Wild meerkats (Suricata suricatta) adjust their growth rate and food intake in order to match and exceed the size of potential reproductive rivals, suggests a study published in this week’s Nature.
In many animal societies, social rank is related to age and weight, and thus to growth rate. Although growth rates have been shown to vary in relation to social environment in several vertebrates and mammals, it is not known whether individuals increase their growth rate in response to the growth of their competitors, who may displace them in reproductive queues.
Elise Huchard, Tim Clutton-Brock and colleagues studied 14 groups of wild meerkats living in the Kalahari Desert. They identified pairs of same-sex littermates and fed the lighter individual in each pair half a boiled egg twice per day for three months. They then compared the growth of the unfed animals with those of unfed control individuals of the same age from other litters over the same time period. They found that the unfed meerkats responded to increases in the growth of their fed littermates by increasing their average food intake and weight (both in absolute terms and relative to controls). In addition, once meerkats of either sex acquire dominance, there is a secondary phase of growth that increases in magnitude if the difference between the dominant meerkat’s weight and that of its heaviest same-sex subordinate is small. These findings suggest that subordinates can track changes in the growth and size of potential reproductive rivals and react by adjusting their own growth.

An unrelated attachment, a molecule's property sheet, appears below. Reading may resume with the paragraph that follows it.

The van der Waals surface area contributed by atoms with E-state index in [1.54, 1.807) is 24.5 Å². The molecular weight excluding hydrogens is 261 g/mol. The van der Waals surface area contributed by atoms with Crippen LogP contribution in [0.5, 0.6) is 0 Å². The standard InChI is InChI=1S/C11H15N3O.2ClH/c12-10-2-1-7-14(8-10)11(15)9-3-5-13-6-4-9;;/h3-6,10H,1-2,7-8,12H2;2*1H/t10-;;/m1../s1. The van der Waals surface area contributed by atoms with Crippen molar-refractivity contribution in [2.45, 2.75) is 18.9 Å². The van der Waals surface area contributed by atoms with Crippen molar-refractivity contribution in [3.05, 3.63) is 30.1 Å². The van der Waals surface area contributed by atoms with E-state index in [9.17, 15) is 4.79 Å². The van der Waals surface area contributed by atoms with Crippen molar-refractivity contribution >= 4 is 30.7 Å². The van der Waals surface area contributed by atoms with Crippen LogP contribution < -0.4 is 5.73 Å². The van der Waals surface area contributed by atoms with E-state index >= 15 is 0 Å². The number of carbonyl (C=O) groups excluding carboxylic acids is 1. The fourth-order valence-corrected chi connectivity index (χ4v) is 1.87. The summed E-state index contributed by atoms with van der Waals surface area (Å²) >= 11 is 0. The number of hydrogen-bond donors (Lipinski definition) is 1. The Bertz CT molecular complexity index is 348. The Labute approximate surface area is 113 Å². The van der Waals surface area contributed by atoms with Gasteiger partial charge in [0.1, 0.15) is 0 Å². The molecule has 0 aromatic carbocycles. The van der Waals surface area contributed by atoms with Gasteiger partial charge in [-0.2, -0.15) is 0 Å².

The authors speculate that similar adaptable responses to competition risk may also occur in other social mammals, including domestic animals and primates.
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